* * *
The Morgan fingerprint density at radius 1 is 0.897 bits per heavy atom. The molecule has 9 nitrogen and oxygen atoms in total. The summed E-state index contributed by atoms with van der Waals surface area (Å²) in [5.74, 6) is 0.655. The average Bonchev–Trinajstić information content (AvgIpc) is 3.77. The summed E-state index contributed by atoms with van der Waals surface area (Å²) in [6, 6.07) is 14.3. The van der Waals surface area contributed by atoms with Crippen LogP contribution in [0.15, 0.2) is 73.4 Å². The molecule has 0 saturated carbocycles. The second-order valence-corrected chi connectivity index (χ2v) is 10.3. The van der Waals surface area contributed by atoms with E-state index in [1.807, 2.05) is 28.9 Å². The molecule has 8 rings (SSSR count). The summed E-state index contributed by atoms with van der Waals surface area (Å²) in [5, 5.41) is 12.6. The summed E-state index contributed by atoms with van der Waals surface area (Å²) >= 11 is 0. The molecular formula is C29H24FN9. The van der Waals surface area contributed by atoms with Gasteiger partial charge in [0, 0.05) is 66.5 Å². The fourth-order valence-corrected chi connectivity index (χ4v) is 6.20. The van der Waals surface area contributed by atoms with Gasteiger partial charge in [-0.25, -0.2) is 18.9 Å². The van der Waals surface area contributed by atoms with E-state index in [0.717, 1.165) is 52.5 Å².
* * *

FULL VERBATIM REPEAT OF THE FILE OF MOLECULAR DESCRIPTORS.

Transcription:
The Morgan fingerprint density at radius 1 is 0.897 bits per heavy atom. The molecule has 9 nitrogen and oxygen atoms in total. The summed E-state index contributed by atoms with van der Waals surface area (Å²) in [5.74, 6) is 0.655. The average Bonchev–Trinajstić information content (AvgIpc) is 3.77. The summed E-state index contributed by atoms with van der Waals surface area (Å²) in [6, 6.07) is 14.3. The van der Waals surface area contributed by atoms with Crippen LogP contribution in [0.15, 0.2) is 73.4 Å². The molecule has 0 saturated carbocycles. The second-order valence-corrected chi connectivity index (χ2v) is 10.3. The van der Waals surface area contributed by atoms with E-state index in [1.807, 2.05) is 28.9 Å². The molecule has 8 rings (SSSR count). The summed E-state index contributed by atoms with van der Waals surface area (Å²) in [5, 5.41) is 12.6. The summed E-state index contributed by atoms with van der Waals surface area (Å²) >= 11 is 0. The molecular formula is C29H24FN9. The van der Waals surface area contributed by atoms with Gasteiger partial charge in [0, 0.05) is 66.5 Å². The fourth-order valence-corrected chi connectivity index (χ4v) is 6.20. The van der Waals surface area contributed by atoms with Gasteiger partial charge in [-0.25, -0.2) is 18.9 Å². The van der Waals surface area contributed by atoms with E-state index in [0.717, 1.165) is 52.5 Å².